However the choice of the Russian tycoon makes no sense. Rather it is disturbing, almost racist. This is not a stupid cold war movie, nor does this choice have anything to do with Existentialism or Noirish demons. For all I know, the director could've used an Arab, an Israeli, a Bhutanese, an Australian. Destroying a stereotype is not the same as creating a stereotype. It is not a film about underground crime world of Paris, nor is it a dissection of who or which ethnicity has come to control the real estate business. The incidental choice of the Russian is akin to the racism of Back To the Future where Libyans are trying to steal nuclear information. (For a taste of the reverse, try to see the Turkish movie Valley of the Wolves .)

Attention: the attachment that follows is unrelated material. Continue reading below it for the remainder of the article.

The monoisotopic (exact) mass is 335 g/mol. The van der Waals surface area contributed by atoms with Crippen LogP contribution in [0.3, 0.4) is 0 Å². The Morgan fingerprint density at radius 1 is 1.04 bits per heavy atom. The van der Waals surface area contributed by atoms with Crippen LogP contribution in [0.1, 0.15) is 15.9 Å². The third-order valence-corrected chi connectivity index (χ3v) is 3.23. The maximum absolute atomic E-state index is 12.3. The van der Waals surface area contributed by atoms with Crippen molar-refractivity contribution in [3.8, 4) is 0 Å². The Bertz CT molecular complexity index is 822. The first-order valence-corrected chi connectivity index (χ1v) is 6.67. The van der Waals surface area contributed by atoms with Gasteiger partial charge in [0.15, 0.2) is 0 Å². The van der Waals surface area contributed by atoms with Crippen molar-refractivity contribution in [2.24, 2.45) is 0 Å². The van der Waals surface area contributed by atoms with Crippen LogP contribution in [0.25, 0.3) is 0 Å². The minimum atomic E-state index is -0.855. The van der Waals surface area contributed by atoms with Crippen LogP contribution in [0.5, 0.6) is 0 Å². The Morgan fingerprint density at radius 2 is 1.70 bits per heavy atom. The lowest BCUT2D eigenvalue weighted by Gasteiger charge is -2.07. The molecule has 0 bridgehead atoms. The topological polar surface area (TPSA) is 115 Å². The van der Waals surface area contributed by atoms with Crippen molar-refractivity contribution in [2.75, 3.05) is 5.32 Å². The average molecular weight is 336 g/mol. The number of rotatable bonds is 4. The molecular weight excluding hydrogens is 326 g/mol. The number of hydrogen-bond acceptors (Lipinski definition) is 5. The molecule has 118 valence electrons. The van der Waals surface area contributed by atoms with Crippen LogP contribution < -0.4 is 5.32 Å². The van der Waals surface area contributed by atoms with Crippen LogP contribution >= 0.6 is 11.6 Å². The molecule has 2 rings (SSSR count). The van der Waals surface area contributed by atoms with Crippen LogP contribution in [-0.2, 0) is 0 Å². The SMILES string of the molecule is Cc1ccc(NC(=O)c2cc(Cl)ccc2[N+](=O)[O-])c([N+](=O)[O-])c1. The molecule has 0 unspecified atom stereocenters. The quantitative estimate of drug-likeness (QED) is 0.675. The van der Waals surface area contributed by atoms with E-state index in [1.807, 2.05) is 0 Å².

Of course, it would've been a different thing had the Russian tycoon's character been developed and grounded in the story. Such an important character has been reduced to two short scenes, one comical, one bloody, both strawmen situations. One is forced to wonder whether Russians are controlling French economy or responsible for every murder. Were the Russians behind the recent race riots? Is Audiard punishing Russians for Pushkin ditching French in favor his native tongue? Our hero's crooked and greedy father has tried to invest money in partnership with the Russian. The deal falls through and the father wants his money back. The Russian being a Russian won't give it back and it's a big sum. He wants to know if his son has the balls to strong arm the Russian. The son learns the Russian is too big and advises his father to forget the money, lick his loss and move on. Then in one scene, our hero enters his father's apartment only to discover his father's gruesome murder.